You are surrounded

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You are surrounded

The setting for this little tale,
A town between Bradford and Leeds
Where chips cost three quid for a bucket
And birds with no dentures succeed.

A phone call from 'blue set it off,
Some idiot were firing a gun
Out of a front bedroom winder,
A damn dang'rous way ter 'ave fun.

Sergeant in 'cop shop were angry,
This were his 'ome patch after all,
He didn't want a nut wi' a firearm
On 'run like a loose cannonball.

He needed some experts on 'case,
The firearm team from 'big city,
'ardened and ruthless and lethal,
None of 'em what you'd call pretty.

Off they all went in a convoy
Armed up to their rooftops wi' guns,
Shields and ballistic equipment
Pork pies and jam butties by 'ton.

On the estate it were quiet,
Perhaps this offender 'ad fled,
No sign of life at the 'ousehold,
Maybe, they 'ad just gone to bed.

This were the firearms team unit,
The creme de la creme, the top crack,
One of them noticed a light on
When taking a piss round the back.

Quickly, the 'ole 'ouse were covered,
Completely sealed off, good and tight.
A voice on a megaphone sounded,
Authorit'ive, clear in the night.

Give yerssen up, yer surrounded,
Throw down yer guns and come out,
We know who you are, you're a bad 'un,
Don't give us no trouble nor nowt.

All of this noise and commotion
Woke up a neighbouring young waif,
What the 'eck's causing this racket?
Sir, get back inside, it's not safe.

Alone in 'er 'ouse Mrs Snodgrass
Engrossed in 'er cookery books,
Lying on top of 'er knitting,
A cap gun for scaring off rooks.

Mrs S. were as deaf as a washboard,
Not a clue what were 'appening outside,
Till 'waif started banging on 'winder,
Police think you've summat to 'ide.

Off to 'front door in her nightie,
And stifling a forty-a-day cough,
Refused to believe 'P'lice Inspector
And told all the cops, bugger off!

Back she went into 'er 'allway,
Dead-locking her front door behind
But not before giving them all
A furious piece of her mind.

Now nearly four in the morning,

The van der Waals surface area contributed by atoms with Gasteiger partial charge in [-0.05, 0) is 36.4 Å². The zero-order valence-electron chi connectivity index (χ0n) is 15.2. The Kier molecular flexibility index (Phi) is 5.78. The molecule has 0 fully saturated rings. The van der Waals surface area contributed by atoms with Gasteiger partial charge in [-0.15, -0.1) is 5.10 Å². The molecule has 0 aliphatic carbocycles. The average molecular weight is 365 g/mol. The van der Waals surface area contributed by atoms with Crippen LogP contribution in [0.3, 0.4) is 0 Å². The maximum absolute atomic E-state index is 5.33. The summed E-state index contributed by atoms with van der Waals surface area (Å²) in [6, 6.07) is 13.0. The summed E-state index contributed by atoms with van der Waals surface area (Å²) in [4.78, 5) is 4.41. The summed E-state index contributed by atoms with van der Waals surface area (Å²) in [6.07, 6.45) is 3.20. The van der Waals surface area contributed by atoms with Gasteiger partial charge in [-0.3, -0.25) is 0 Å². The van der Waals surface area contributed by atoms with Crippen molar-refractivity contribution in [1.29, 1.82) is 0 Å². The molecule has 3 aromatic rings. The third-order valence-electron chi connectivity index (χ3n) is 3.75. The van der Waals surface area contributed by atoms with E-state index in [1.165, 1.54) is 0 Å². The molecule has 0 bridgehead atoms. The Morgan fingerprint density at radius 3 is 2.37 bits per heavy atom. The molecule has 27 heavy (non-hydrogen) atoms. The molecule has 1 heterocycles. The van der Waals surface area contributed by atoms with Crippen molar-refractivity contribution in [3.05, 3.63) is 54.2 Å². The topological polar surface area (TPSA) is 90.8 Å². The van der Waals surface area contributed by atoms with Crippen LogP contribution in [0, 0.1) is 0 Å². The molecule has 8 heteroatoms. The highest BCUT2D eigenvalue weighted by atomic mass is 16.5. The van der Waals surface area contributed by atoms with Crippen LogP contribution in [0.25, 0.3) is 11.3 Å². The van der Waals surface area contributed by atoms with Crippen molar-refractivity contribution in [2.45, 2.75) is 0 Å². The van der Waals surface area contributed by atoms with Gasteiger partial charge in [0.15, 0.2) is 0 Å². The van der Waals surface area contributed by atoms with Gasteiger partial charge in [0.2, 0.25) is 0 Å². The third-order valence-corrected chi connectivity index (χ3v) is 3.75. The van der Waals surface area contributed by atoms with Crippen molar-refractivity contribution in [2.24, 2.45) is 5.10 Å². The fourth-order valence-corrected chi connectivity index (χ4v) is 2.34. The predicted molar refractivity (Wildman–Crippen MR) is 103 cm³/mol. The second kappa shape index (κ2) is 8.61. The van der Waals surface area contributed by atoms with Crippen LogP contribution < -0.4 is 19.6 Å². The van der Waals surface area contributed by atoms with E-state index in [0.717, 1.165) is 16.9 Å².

The coppers rubbed sleep from their eyes,
Scrambled back into their vans
And 'ungrily gobbled their pies.

And eighty-year-old Mrs Snodgrass
Attracted some well funny looks
Next time she 'ung out of winder
To shoot off 'er cap gun at rooks.

Quid:  UK pound
Winder:  Window (pronounced windder)
Cop Shop:  Police Station
Butties:  Sandwiches
Yerssen:  Yourself
Nowt: Nothing
Cap Gun: Child's toy gun which makes a loud noise

28 Comments on “You are surrounded

      • Oh, I can easily imagine. You and I will probably take different views on this, but I think if you put a gun in someone’s hands they adopt a godlike attitude. I’d like to think that they know that, and behave with humility, but I’m not sure.

        Liked by 1 person

      • I get the impression that a lot of police in the states are trigger-happy. Shooting here are sufficiently rare that they make headlines, but I also worry about tasers, which are also lethal, but which don’t.

        Liked by 1 person

      • I agree. I’ve had a conversation before with SP about this. Modern cops tend to be more aggressive than in our day, but it’s hard to be critical because we are definitely living in a more dangerous world where people are quicker to resort to violence.

        Liked by 2 people

  1. This is so funny, and I love “ballistic equipment, pork pies and jam butties” – absolute necessary kit for a dangerous call-out.

    Liked by 2 people

  2. Great story, well written. LOL. Hadn’t heard ‘butties’ before, but makes sense to me immediately since Brits and Canadians I know put butter on nearly every sandwich. My mum was Canadian and what a stir it caused when we lived in Florida (the ‘South’) and she served sandwiches with butter instead of mayo. They thought she was nuts. 😀 For me, it depends on the sandwich, though I usually only put butter on plain bread, not in combo with other things. Jam and butter is delicious. I haven’t had it in years… Good idea!

    Liked by 1 person

    • Thanks, Sheri. This was really interesting about the sandwiches. I do like butter with jam, especially on toast. When we lived in France our friends used to eat strawberry sandwiches with a bit of pepper on. I found that a bit bizarre!

      Liked by 1 person

      • Hmm, I’ll have to try that. I can sort of imagine pepper with strawberries because I love it on tomatoes which are also fairly sweet. Learn something new every day. LOL

        Liked by 1 person

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